(Geological Society of America) The vestiges of lakes long extinct dot the landscape of the American desert west. These fossilized landforms provide clues of how dynamic climate has been over the past few million years.
(Geological Society of America) Pleistocene basaltic lavas form a small volcanic field that was erupted from seven vents in the northwestern Lake Tahoe basin. Most of these lavas were erupted above the water and produced lava flows that dammed the lake outlet and flowed into an early Lake Tahoe. Show More Summary
(Geological Society of America) The biggest landslides on Earth aren't on land, but on the seafloor. These mega-slides can move thousands of cubic kilometers of material, and sometimes trigger tsunamis. Yet, remarkably, they occur on nearly flat slopes of less than three degrees.
(Geological Society of America) In Oklahoma, reducing the amount of saltwater (highly brackish water produced during oil and gas recovery) pumped into the ground seems to be decreasing the number of small fluid-triggered earthquakes....Show More Summary
(Geological Society of America) Geologists exploring volcanic rocks on Scotland's Isle of Skye found something out-of-this-world instead: ejecta from a previously unknown, 60 million-year-old meteorite impact. The discovery, the first...Show More Summary
(Geological Society of America) GSA's governing Council approved a new position statement, Geoscience and Energy Policy, at its October 2017 meeting in Seattle, Washington. "This has been a long time coming," said GSA President Isabel Montañez. Show More Summary
A team of scientists presented a research paper to the Geological Society of America, revealing some ground shaking information. The paper has warned that there could be a big increase in numbers of devastating earthquakes around the world next year caused by the slowing down of the Earth’s...
For this invited blog by AZGS's newest hire Andrew Zaffos, visit our new Arizona Geology blog site: http://blog.azgs.arizona.edu Andrew Zaffos in the center.
(Geological Society of America) The Norian Chinle Formation in the Southwestern United States provides a snapshot into an ancient terrestrial ecosystem with its famous petrified tree trunks and various plant and vertebrate remains. The...Show More Summary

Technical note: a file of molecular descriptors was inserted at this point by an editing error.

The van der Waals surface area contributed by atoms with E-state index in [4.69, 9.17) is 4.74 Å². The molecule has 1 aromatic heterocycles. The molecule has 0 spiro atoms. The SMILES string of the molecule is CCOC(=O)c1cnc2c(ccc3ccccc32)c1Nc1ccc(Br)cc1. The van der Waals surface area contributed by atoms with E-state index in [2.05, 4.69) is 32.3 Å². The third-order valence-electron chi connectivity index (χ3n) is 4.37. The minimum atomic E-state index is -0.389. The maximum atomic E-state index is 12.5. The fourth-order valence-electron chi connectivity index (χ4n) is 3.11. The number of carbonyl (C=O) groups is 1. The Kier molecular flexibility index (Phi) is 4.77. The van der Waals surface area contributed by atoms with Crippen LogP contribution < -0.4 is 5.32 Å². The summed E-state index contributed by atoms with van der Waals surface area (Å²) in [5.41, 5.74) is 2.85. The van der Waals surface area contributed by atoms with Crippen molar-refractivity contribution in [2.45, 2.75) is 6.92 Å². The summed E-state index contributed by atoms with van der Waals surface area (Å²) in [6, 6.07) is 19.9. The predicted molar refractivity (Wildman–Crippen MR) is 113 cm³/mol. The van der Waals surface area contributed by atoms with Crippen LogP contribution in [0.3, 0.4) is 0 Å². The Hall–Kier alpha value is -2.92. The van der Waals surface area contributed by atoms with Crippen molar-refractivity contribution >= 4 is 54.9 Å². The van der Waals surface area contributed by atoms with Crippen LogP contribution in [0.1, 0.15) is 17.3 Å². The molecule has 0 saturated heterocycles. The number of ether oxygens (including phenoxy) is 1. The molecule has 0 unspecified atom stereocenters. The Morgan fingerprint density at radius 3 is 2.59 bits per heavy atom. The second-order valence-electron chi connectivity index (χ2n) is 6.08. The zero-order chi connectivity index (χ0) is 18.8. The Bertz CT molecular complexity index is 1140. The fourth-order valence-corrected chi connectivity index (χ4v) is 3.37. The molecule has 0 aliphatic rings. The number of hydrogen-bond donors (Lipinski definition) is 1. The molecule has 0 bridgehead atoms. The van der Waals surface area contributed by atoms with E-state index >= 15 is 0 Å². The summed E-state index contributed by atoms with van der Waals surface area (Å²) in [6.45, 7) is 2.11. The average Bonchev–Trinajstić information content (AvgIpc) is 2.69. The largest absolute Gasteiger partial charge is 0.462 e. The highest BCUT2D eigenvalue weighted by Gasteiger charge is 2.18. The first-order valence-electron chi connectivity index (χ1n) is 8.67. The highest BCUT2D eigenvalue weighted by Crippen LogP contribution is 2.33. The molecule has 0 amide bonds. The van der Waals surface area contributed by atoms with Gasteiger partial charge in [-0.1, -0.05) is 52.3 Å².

(Geological Society of America) A new geological record of the Yellowstone supervolcano's last catastrophic eruption is rewriting the story of what happened 630,000 years ago and how it affected Earth's climate. This eruption formed the vast Yellowstone caldera observed today, the second largest on Earth.
(Geological Society of America) On Saturday, 22 March 2014, a devastating landslide roared across the North Fork of the Stillaguamish River, near Oso, Washington. The landslide killed 43 people as it plowed through the Steelhead Haven neighborhood. When it stopped, after crossing the river, the neighborhood, and State Route 530, the Oso landslide had traveled 1.4 kilometers.
(Geological Society of America) When the Chicxulub asteroid slammed into Earth about 66 million years ago, it obliterated 80 percent of Earth's species, blasted out a crater 200 kilometers across, and signaled an abrupt end to the Cretaceous Period. Show More Summary
(Geological Society of America) Rising sea levels and human activities are fast creating a 'worst case scenario' for Native Americans of the Mississippi Delta who stand to lose not just their homes, but their irreplaceable heritage, to climate change.
(Geological Society of America) A new volume prepared in conjunction with GSA's 2017 Annual Meeting offers ten guides that geographically focus on the Seattle, Washington, area within the Puget Lowland, and also includes descriptions of trips in the Cascade Range, the region east of the Cascades, and the Columbia River Basin and western Idaho.
(Geological Society of America) Earth has two types of crust: oceanic crust is relatively young, dense, and made at mid-oceanic spreading centers, whereas continental crust is buoyant, old, and believed to be created in magmatic arcs. Show More Summary
(Geological Society of America) GSA is preparing to Livestream four thought-provoking lectures by leaders in their fields from its Annual Meeting & Exhibition in Seattle, 22-25 October 2017.
(Geological Society of America) Plates collide and mountain ranges form, and the why and how are key to understanding orogenic processes. This volume explores linkages between tectonic processes through a series of field, numerical modeling,...Show More Summary
(Geological Society of America) Category 5 hurricanes may have slammed Florida repeatedly during the chilly Younger Dryas, 12,000 years ago. The cause? Hurricane-suppressing effects of cooler sea surface were out-weighed by side effects of slowed ocean circulation. Show More Summary
(Geological Society of America) The Seattle community is invited to spend an afternoon learning about local geology, courtesy of the Geological Society of America's (GSA) Annual Meeting & Exhibition, being held at Seattle's Washington State Convention Center, Oct. 22-25.
(Geological Society of America) The fossil history of animal life in India is central to our understanding of the tectonic evolution of Gondwana, dispersal of India, its northward journey, and its collision with Asia. This beautifully...Show More Summary